Perceived risk and personality traits explaining heterogeneity in Dutch dairy farmers’ beliefs about vaccination against Bluetongue

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3 Citations (Scopus)

Abstract

When designing effective voluntary vaccination strategies against animal disease epidemics, policy-makers need to take into account that different groups of farmers base their participation decisions on different considerations. Using the past Bluetongue virus serotype 8 epidemic of 2006–2009 in Europe as an example, this paper uses the Reasoned Action Approach to identify a set of attitudinal beliefs being the major drivers behind the intended decision to participate in voluntary vaccination. The results show that there is heterogeneity among farmers in these beliefs. In particular, perceived risk, which was captured by a risk attitude and a risk perception of the farmer, and personality traits are associated with variability in beliefs about vaccination against Bluetongue. The patterns found between perceived risk, personality traits and other farm and farmer characteristics were discussed in relation to the governance of animal health.

Original languageEnglish
Pages (from-to)562-578
JournalJournal of Risk Research
Volume21
Issue number5
Early online date30 Aug 2016
DOIs
Publication statusPublished - May 2018

Fingerprint

Dairies
vaccination
personality traits
farmer
Animals
Risk perception
animal
Viruses
Farms
Health
farm
driver
governance
Disease
participation
Personality traits
Dairy
Perceived risk
Farmers
Vaccination

Keywords

  • beliefs
  • Bluetongue
  • perceived risk
  • personality traits
  • reasoned action approach
  • vaccination

Cite this

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title = "Perceived risk and personality traits explaining heterogeneity in Dutch dairy farmers’ beliefs about vaccination against Bluetongue",
abstract = "When designing effective voluntary vaccination strategies against animal disease epidemics, policy-makers need to take into account that different groups of farmers base their participation decisions on different considerations. Using the past Bluetongue virus serotype 8 epidemic of 2006–2009 in Europe as an example, this paper uses the Reasoned Action Approach to identify a set of attitudinal beliefs being the major drivers behind the intended decision to participate in voluntary vaccination. The results show that there is heterogeneity among farmers in these beliefs. In particular, perceived risk, which was captured by a risk attitude and a risk perception of the farmer, and personality traits are associated with variability in beliefs about vaccination against Bluetongue. The patterns found between perceived risk, personality traits and other farm and farmer characteristics were discussed in relation to the governance of animal health.",
keywords = "beliefs, Bluetongue, perceived risk, personality traits, reasoned action approach, vaccination",
author = "J. Sok and H. Hogeveen and A.R.W. Elbers and {Oude Lansink}, A.G.J.M.",
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T1 - Perceived risk and personality traits explaining heterogeneity in Dutch dairy farmers’ beliefs about vaccination against Bluetongue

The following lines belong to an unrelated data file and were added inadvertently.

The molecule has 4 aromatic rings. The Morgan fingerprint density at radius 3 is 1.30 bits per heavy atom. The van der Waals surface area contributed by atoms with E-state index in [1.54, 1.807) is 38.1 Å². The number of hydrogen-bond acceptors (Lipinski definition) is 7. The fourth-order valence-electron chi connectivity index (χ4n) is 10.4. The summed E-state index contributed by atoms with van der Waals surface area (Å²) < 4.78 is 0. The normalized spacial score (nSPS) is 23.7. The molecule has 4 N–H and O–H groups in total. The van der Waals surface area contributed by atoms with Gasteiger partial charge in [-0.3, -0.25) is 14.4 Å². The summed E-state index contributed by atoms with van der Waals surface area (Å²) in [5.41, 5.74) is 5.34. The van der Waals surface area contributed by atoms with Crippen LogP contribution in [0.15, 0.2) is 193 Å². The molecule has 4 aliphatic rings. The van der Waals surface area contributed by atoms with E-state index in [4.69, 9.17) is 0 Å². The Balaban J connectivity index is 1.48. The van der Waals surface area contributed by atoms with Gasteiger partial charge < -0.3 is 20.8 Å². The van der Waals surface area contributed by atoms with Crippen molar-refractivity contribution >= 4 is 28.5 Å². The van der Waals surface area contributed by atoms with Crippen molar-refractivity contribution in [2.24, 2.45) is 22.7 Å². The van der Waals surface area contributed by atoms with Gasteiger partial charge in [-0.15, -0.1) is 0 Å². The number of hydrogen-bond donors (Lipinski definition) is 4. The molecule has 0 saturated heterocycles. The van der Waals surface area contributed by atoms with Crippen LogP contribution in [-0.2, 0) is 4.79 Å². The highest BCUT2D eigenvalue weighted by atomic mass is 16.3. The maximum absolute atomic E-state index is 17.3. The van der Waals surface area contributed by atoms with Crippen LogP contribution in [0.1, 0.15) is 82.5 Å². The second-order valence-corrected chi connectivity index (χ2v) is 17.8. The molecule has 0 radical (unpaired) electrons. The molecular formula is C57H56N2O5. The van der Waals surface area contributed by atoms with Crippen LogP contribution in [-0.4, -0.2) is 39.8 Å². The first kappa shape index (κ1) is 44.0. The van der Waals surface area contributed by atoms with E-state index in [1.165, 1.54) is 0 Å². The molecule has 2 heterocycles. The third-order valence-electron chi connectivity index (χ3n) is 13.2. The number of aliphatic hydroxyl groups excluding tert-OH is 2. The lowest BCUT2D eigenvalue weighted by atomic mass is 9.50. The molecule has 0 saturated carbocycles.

AU - Sok, J.

AU - Hogeveen, H.

AU - Elbers, A.R.W.

AU - Oude Lansink, A.G.J.M.

PY - 2018/5

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N2 - When designing effective voluntary vaccination strategies against animal disease epidemics, policy-makers need to take into account that different groups of farmers base their participation decisions on different considerations. Using the past Bluetongue virus serotype 8 epidemic of 2006–2009 in Europe as an example, this paper uses the Reasoned Action Approach to identify a set of attitudinal beliefs being the major drivers behind the intended decision to participate in voluntary vaccination. The results show that there is heterogeneity among farmers in these beliefs. In particular, perceived risk, which was captured by a risk attitude and a risk perception of the farmer, and personality traits are associated with variability in beliefs about vaccination against Bluetongue. The patterns found between perceived risk, personality traits and other farm and farmer characteristics were discussed in relation to the governance of animal health.

AB - When designing effective voluntary vaccination strategies against animal disease epidemics, policy-makers need to take into account that different groups of farmers base their participation decisions on different considerations. Using the past Bluetongue virus serotype 8 epidemic of 2006–2009 in Europe as an example, this paper uses the Reasoned Action Approach to identify a set of attitudinal beliefs being the major drivers behind the intended decision to participate in voluntary vaccination. The results show that there is heterogeneity among farmers in these beliefs. In particular, perceived risk, which was captured by a risk attitude and a risk perception of the farmer, and personality traits are associated with variability in beliefs about vaccination against Bluetongue. The patterns found between perceived risk, personality traits and other farm and farmer characteristics were discussed in relation to the governance of animal health.

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KW - perceived risk

KW - personality traits

KW - reasoned action approach

KW - vaccination

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